Saint Rodney

I met Rodney at a time that I needed the very inspiration he offered.

I had been accepted into graduate school during my last year of college. On a path towards a career of working in the church, I had majored in religious studies while in college. Between college and graduate school, I took a summer job at a Christian publishing company.

The transition from college to graduate school was not easy for me. In college I had enjoyed the freedom to take any position and support it with evidence; in graduate school, I was expected to agree with the professors on most positions. Political turmoil within the denomination increased tension on campus: students joked that the salt shakers in the cafeteria contained microphones to transmit our conversations to the office of the school’s president, while the pepper shakers contained microphones to transmit our conversations to the office of the denomination’s president. Uncomfortable with the campus environment, I decided that winter to take the spring and summer off and to use that time to decide whether to return in the fall.

Those months away from school I shared an apartment with a friend, working an evening job in fast food and a daytime job at the Christian publishing company where I had worked the previous summer. Meanwhile, Rodney had been hired at the publishing company. He was of Japanese-Hawaiian origin and was a large man who had been a sumo wrestler and had played on the offensive line for the University of Hawaii’s football team. He was not yet a Christian during his college years, and he had abused alcohol and drugs at that time, causing chronic health problems that would continue to plague him later in life.

Rodney became a Christian and then became a pastor in Hawaii. Here is the kind of pastor Rodney was: he had given his name and telephone number to the downtown bartenders so that, if they had a customer who was despondent and needed help, the bartenders could call Pastor Rodney and he would drive to the bar and provide Christian counseling. The spring we met, Rodney was taking graduate classes at a Christian college and also receiving regular medical treatment for the failure of his kidneys.

Our boss called Rodney his dreamer. Every week Rodney had a new plan for his life, a new thought about how he could be involved in Christian outreach, bringing the Gospel of Jesus Christ to those who were lost. He was waiting for a kidney transplant, but he had already declined offers of live donors, preferring to trust the Lord and medical treatments to carry him until a suitable kidney was available. Rodney spoke with wonder about the form of dialysis he was receiving, one that used the abdominal cavity to provide the filtering he needed for his blood. He spoke of it as a God-given back-up kidney hidden in the human body.

Rodney died while receiving treatment at the hospital on May 6.

His infectious enthusiasm for serving the Lord and his Church contributed to my decision to return to school that fall and muddle through the program until I received my degree and certification. Every year I remember Saint Rodney on May 6, and I thank God for the part Rodney had in my professional development. J.

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The social contract

All people have rights. When we all try to exercise our rights at the same time, we fall into conflict. Therefore, we make an unspoken agreement with one another. We surrender some of our rights to the government, and we give that government the power to protect our remaining rights. Which rights we surrender and which we maintain—that is the difficult question. Nations differ from one another in their answer to that question, and citizens within nations argue with each other about the answer to that question.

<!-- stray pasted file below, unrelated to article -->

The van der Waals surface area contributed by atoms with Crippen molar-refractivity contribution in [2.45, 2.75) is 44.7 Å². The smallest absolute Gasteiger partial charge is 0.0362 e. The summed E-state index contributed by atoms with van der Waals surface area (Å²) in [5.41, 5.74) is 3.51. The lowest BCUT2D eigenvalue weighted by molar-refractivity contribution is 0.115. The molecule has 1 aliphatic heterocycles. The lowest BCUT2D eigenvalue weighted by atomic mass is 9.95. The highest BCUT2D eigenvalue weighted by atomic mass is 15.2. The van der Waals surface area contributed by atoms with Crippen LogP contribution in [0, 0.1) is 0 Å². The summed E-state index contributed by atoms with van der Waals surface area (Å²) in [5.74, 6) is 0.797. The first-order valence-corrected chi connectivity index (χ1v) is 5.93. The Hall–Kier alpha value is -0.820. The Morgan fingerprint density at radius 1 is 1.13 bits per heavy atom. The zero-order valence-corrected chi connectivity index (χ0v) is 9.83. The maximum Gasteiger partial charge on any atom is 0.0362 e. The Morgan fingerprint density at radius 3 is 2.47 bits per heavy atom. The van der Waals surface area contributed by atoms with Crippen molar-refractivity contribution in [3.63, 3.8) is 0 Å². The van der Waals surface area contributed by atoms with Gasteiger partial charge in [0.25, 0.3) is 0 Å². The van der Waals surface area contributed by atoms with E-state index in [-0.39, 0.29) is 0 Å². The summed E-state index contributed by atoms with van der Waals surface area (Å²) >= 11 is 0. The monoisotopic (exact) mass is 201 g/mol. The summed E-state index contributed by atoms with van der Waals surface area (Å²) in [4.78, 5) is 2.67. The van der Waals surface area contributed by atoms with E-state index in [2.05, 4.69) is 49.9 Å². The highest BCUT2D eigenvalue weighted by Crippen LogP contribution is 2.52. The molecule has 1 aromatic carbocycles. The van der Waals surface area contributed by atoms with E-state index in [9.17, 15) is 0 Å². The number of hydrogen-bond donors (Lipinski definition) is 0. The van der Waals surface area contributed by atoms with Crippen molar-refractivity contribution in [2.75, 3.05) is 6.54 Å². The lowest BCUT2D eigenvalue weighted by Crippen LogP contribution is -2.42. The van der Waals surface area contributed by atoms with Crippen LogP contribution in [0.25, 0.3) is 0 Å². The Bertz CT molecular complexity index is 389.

Like many ideas of western philosophy, the idea of the social contract has its roots in the writings of Plato and Aristotle. The idea first reached its full structure in the writings of Thomas Hobbes, John Locke, and Jean Jacques Rousseau. All three agreed that government is a necessary evil. All three wanted to see the size and the power of the government limited. Hobbes even compared human government to the Biblical monster, Leviathan, writing that it must be tamed as much as possible, because things would be worse without it.

All people have rights. Locke summarized these rights as life, liberty, and property; in the Declaration of Independence of the United States, Thomas Jefferson rephrased the third right as “the purfuit of happineff.” (All his Ss looked like Fs—Stan Freberg.) Governments exist to protect the rights of their citizens to life, liberty, and property; they do not exist to take these rights away. Locke, and later Jefferson, said that when a government fails in this basic duty, citizens have an additional right to take power from their government and give it to a new government. Locke saw that very event happen twice, first with the end of the Puritan Commonwealth and the restoration of the monarchy in 1660, and later with the Glorious Revolution bringing William and Mary to power in Great Britain in 1689. Jefferson was, of course, key in seeing the same thing happen in the British colonies on the Atlantic coast of North America.

All people have a right to life, but government can deprive a murderer of life, since that person has deprived someone else of life. All people have a right to liberty, but government can put a convicted criminal in prison to protect its other citizens. All people have a right to property, but the government can take property away from some people in the form of fines if they have broken certain laws. Citizens surrender to the government the power to seek, capture, convict, and punish criminals rather than having each citizen responsible for defending his or her life, liberty, and property all the time.